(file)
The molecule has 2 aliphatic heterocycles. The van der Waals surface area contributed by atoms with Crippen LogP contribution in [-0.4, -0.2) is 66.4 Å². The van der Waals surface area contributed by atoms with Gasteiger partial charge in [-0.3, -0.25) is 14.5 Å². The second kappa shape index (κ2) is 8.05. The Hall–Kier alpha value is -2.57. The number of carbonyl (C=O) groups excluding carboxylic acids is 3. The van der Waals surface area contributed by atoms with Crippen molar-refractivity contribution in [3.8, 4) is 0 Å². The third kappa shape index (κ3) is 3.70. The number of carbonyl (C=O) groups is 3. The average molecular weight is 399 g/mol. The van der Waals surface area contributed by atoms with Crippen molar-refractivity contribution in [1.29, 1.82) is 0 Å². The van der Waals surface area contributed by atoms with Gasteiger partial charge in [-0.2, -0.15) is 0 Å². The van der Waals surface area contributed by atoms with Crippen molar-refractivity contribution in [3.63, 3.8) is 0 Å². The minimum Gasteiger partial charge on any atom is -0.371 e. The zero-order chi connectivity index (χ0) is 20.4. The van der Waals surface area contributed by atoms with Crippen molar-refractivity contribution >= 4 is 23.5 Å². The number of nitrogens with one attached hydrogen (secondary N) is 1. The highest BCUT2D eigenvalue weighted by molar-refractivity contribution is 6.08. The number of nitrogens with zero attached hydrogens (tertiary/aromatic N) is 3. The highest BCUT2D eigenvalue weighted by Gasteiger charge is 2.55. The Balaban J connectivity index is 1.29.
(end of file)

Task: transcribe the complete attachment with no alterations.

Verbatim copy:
The molecule has 2 aliphatic heterocycles. The van der Waals surface area contributed by atoms with Crippen LogP contribution in [-0.4, -0.2) is 66.4 Å². The van der Waals surface area contributed by atoms with Gasteiger partial charge in [-0.3, -0.25) is 14.5 Å². The second kappa shape index (κ2) is 8.05. The Hall–Kier alpha value is -2.57. The number of carbonyl (C=O) groups excluding carboxylic acids is 3. The van der Waals surface area contributed by atoms with Crippen molar-refractivity contribution in [3.8, 4) is 0 Å². The third kappa shape index (κ3) is 3.70. The number of carbonyl (C=O) groups is 3. The average molecular weight is 399 g/mol. The van der Waals surface area contributed by atoms with Crippen molar-refractivity contribution in [1.29, 1.82) is 0 Å². The van der Waals surface area contributed by atoms with Gasteiger partial charge in [-0.2, -0.15) is 0 Å². The van der Waals surface area contributed by atoms with Crippen molar-refractivity contribution in [3.63, 3.8) is 0 Å². The minimum Gasteiger partial charge on any atom is -0.371 e. The zero-order chi connectivity index (χ0) is 20.4. The van der Waals surface area contributed by atoms with Crippen molar-refractivity contribution >= 4 is 23.5 Å². The number of nitrogens with one attached hydrogen (secondary N) is 1. The highest BCUT2D eigenvalue weighted by molar-refractivity contribution is 6.08. The number of nitrogens with zero attached hydrogens (tertiary/aromatic N) is 3. The highest BCUT2D eigenvalue weighted by Gasteiger charge is 2.55. The Balaban J connectivity index is 1.29.